When Costa decided to build a next-generation coffee-serving machine, they wanted a flexible, end-to-end solution, so they sought out the leader in platforms for intelligent systems, business analytics and cloud computing. Working with partner Bsquare, Costa created a scalable intelligent system that delivers on the company’s goal of bringing a smarter, more connected and richer experience to the customer.
Just as it takes more than a bean to make a good cup of coffee, it takes more than a chip to run an intelligent system. The flexibility of the Windows Embedded platform was key for Bsquare and Costa; with the power to support a range of architectures, Microsoft is able to help partners develop solutions that exactly meet their needs.
Comments Windows Embedded Standard
My colleague Werner Reuss recently got to showcase some game-changing new embedded solutions for the manufacturing industry at the annual SPS IPC Drives technology event in Nuremburg, Germany. Werner is the Windows Embedded business lead for Germany and Eastern Europe; here, he shares his impressions of the show.
For the 23rd year in a row, over 55,000 manufacturers, engineers, developers, designers, exhibitors and even the general public (!) attended SPS IPC Drives in Nuremburg this week, Europe’s leading trade show for electric automation.
While I’ve been to the show before with Microsoft, this was my first time with Windows Embedded, a group I joined just this past summer from Microsoft Germany’s Server & Tools business. I was fortunate to join the team at such a significant point in its growth here in Europe.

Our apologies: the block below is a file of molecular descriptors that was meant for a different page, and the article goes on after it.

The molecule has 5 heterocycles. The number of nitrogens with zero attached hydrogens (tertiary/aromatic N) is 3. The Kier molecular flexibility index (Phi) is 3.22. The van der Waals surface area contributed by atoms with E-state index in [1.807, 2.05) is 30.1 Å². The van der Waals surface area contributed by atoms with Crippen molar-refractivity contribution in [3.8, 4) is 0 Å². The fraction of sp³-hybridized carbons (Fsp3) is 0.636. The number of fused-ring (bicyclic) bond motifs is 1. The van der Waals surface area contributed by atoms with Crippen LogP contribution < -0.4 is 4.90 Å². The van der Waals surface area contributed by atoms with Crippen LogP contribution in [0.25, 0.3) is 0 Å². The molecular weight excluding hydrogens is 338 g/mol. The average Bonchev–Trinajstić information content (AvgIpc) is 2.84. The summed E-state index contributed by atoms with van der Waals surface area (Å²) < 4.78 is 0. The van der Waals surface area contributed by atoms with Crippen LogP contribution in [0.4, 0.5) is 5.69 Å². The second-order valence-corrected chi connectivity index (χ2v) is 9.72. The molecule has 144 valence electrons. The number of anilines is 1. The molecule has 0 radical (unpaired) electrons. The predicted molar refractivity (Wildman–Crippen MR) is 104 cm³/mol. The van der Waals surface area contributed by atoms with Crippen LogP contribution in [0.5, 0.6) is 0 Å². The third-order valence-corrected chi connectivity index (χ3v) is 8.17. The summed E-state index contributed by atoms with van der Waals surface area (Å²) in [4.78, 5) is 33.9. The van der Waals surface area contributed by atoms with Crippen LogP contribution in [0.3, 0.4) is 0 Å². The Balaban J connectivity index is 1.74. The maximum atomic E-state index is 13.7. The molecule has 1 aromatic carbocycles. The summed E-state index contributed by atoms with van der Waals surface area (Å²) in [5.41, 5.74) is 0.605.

Last week, as China marked a major political milestone, my colleague John Doyle had the great fortune of being in Beijing to celebrate a milestone of sorts for Microsoft: the announcement of the planned roll out of a new suite of Windows Embedded 8 products. John is the director of product management for Windows Embedded; here, he offers his impressions of the historic week.
Just returned from a week in Beijing. It was a really interesting time to experience the capital city as last Thursday marked the first leadership transition in a decade.
A couple of weeks ago, at the Intelligent Systems Leadership Summit, I had a chance to catch David Wurster’s presentation on new features and functionality in the Windows Embedded 8 platform. As senior product marketing manager for Embedded, David has a great vantage point to see all of the cool things going on with Windows Embedded 8 as the new suite of products are rolled out over the next year. The following is a blog post he put together for me, so we could share those features in this space.
Over the next year, we're bringing Windows 8 to the embedded market, allowing OEMs, enterprises, developers and other partners to build devices and applications that offer a high-performance, fast, fluid experience without sacrificing any of the security and flexibility that the reimagined Windows delivers:
We’ve done a lot of work to make sure Windows Embedded 8 is ready for the world of intelligent systems. In the end, it’s all about being able to deliver the kind of rich, compelling, connected line-of-business experiences that people expect.
Much of the excitement around the new platform centers on its multi touch and ten-point touch experiences and the capabilities they enable for the device world. Check out the demo video below for a look at how smooth Windows Embedded 8-based applications can be: